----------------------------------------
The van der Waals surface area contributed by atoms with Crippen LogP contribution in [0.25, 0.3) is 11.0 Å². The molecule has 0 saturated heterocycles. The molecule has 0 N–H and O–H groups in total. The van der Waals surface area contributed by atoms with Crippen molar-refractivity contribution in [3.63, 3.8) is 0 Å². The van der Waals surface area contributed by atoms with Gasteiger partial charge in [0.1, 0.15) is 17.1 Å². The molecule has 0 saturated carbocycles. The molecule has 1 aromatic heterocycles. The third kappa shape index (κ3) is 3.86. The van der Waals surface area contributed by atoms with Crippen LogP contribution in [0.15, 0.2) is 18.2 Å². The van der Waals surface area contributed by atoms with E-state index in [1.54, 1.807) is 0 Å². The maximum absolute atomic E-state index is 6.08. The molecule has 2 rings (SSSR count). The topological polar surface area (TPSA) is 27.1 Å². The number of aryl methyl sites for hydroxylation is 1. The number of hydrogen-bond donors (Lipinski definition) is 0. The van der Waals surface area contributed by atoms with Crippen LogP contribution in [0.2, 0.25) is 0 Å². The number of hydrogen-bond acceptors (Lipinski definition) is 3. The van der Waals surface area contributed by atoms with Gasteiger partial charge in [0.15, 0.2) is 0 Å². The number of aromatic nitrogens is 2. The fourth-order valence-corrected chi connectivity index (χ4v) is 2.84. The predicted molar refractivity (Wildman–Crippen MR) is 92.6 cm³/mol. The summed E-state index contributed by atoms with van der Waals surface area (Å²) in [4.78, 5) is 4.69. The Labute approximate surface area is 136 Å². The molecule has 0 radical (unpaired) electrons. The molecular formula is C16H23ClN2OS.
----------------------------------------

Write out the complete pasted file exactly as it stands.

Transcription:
The van der Waals surface area contributed by atoms with Crippen LogP contribution in [0.25, 0.3) is 11.0 Å². The molecule has 0 saturated heterocycles. The molecule has 0 N–H and O–H groups in total. The van der Waals surface area contributed by atoms with Crippen molar-refractivity contribution in [3.63, 3.8) is 0 Å². The van der Waals surface area contributed by atoms with Gasteiger partial charge in [0.1, 0.15) is 17.1 Å². The molecule has 0 saturated carbocycles. The molecule has 1 aromatic heterocycles. The third kappa shape index (κ3) is 3.86. The van der Waals surface area contributed by atoms with Crippen LogP contribution in [0.15, 0.2) is 18.2 Å². The van der Waals surface area contributed by atoms with E-state index in [1.54, 1.807) is 0 Å². The maximum absolute atomic E-state index is 6.08. The molecule has 2 rings (SSSR count). The topological polar surface area (TPSA) is 27.1 Å². The number of aryl methyl sites for hydroxylation is 1. The number of hydrogen-bond donors (Lipinski definition) is 0. The van der Waals surface area contributed by atoms with Crippen LogP contribution in [0.2, 0.25) is 0 Å². The number of hydrogen-bond acceptors (Lipinski definition) is 3. The van der Waals surface area contributed by atoms with Gasteiger partial charge in [0.15, 0.2) is 0 Å². The number of aromatic nitrogens is 2. The fourth-order valence-corrected chi connectivity index (χ4v) is 2.84. The predicted molar refractivity (Wildman–Crippen MR) is 92.6 cm³/mol. The summed E-state index contributed by atoms with van der Waals surface area (Å²) in [4.78, 5) is 4.69. The Labute approximate surface area is 136 Å². The molecule has 0 radical (unpaired) electrons. The molecular formula is C16H23ClN2OS.